|The first excerpt represents the past or something you must release, and is drawn from The Schoolmistress and Other Stories by Anton Chekhov:
have lost all its charm from the change.
Standing at the window talking, the girl, shrugging at the
evening damp, continually looking round at us, at one moment put
her arms akimbo, at the next raised her hands to her head to
straighten her hair, talked, laughed, while her face at one
moment wore an expression of wonder, the next of horror, and I
don't remember a moment when her face and body were at rest. The
whole secret and magic of her beauty lay just in these tiny,
infinitely elegant movements, in her smile, in the play of her
face, in her rapid glances at us, in the combination of the
subtle grace of her movements with her youth, her freshness, the
The Schoolmistress and Other Stories
|The second excerpt represents the present or the deciding factor of the moment, and is drawn from The Life of the Spider by J. Henri Fabre:
waits for what luck will bring her: now some giddy weakling unable
to control its flight, anon some powerful prey rushing headlong
with a reckless bound.
The Locust in particular, the fiery Locust, who releases the spring
of his long shanks at random, often falls into the trap. One
imagines that his strength ought to frighten the Spider; the kick
of his spurred levers should enable him to make a hole, then and
there, in the web and to get away. But not at all. If he does not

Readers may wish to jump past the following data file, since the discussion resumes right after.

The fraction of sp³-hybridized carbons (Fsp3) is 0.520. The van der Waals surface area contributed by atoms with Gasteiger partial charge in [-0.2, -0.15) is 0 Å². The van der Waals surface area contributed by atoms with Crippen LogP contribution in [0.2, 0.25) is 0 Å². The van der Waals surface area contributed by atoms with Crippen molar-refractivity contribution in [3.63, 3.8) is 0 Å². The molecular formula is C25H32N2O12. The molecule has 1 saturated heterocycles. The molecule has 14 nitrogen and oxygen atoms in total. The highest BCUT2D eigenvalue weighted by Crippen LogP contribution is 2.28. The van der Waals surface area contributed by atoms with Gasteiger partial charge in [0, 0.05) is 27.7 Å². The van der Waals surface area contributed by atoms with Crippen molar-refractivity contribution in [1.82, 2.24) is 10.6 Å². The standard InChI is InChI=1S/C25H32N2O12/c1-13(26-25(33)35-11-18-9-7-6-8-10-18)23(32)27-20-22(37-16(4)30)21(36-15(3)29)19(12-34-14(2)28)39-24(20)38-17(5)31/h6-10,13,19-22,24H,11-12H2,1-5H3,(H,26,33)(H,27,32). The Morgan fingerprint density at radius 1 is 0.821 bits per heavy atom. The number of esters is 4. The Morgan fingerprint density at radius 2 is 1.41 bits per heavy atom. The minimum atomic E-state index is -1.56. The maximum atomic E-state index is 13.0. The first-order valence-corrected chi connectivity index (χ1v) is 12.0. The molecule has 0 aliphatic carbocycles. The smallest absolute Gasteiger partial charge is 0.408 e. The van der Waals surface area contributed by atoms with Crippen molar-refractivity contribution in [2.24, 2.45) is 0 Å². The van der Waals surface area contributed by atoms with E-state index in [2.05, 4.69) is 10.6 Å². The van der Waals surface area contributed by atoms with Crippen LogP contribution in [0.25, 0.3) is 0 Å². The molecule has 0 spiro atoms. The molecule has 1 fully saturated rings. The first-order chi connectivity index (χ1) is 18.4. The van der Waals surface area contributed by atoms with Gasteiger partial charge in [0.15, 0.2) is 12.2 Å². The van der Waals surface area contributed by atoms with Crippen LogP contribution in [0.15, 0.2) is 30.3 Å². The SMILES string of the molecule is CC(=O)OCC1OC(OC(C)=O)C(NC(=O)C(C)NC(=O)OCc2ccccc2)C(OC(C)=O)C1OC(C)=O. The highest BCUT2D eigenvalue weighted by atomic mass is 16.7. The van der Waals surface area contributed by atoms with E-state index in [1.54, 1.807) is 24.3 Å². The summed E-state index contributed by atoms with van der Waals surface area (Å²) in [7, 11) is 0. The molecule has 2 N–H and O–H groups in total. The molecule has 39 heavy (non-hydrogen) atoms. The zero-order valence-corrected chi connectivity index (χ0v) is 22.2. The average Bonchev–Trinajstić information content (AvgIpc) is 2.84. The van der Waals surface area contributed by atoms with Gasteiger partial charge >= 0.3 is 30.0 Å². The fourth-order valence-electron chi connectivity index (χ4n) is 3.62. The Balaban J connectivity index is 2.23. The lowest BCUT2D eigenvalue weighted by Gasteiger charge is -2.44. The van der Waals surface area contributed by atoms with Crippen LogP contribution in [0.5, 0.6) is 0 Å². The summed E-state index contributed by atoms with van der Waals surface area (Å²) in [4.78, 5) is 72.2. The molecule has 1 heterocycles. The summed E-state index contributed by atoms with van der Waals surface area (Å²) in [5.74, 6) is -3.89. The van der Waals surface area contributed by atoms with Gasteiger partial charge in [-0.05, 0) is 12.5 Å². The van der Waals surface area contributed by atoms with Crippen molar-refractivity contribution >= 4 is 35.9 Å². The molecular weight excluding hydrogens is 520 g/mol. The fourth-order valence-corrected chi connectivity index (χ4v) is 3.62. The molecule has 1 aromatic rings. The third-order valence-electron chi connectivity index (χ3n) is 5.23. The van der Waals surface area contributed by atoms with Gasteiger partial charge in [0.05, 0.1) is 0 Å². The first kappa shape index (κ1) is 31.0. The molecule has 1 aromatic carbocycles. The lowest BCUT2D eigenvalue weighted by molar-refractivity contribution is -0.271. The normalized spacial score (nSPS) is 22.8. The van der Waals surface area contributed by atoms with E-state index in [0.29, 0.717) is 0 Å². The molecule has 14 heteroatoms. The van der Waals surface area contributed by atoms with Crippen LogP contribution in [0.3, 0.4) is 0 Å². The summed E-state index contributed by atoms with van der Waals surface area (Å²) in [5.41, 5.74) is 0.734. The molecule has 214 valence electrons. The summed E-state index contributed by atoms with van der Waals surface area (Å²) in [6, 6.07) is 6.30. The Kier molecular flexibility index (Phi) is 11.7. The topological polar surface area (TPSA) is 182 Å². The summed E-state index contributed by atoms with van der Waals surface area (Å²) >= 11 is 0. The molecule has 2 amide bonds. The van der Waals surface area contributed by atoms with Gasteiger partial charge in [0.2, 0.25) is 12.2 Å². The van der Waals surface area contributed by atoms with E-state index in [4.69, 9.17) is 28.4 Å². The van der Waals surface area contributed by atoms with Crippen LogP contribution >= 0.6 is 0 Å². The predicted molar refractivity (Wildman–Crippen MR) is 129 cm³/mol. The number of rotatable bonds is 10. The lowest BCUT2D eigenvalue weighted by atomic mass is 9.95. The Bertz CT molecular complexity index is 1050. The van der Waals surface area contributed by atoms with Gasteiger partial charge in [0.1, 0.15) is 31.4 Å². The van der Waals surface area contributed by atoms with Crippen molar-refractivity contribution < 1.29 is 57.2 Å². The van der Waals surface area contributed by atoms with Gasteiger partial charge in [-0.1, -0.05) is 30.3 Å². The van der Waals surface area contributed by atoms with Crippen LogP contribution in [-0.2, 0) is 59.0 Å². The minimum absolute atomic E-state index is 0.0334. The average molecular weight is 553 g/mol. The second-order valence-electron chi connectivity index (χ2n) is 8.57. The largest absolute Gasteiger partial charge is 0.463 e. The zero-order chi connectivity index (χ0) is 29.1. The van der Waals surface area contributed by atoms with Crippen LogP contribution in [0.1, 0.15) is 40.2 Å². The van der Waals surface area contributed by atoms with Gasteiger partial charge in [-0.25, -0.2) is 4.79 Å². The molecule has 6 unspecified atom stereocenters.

free himself at the first effort, the Locust is lost.
Turning her back on the game, the Epeira works all her spinnerets,
pierced like the rose of a watering-pot, at one and the same time.
The Life of the Spider
|The third excerpt represents the future or something you must embrace, and is drawn from God The Invisible King by H. G. Wells:
relaxed by contentment into vanity. All these rebel forces of our
ill-coordinated selves, all these "disharmonies," of the inner
being, snatch us away from our devotion to God's service, carry us
off to follies, offences, unkindness, waste, and leave us
compromised, involved, and regretful, perplexed by a hundred
difficulties we have put in our own way back to God.
This is the personal problem of Sin. Here prayer avails; here God
can help us. From God comes the strength to repent and make such
reparation as we can, to begin the battle again further back and
lower down. From God comes the power to anticipate the struggle
with one's rebel self, and to resist and prevail over it.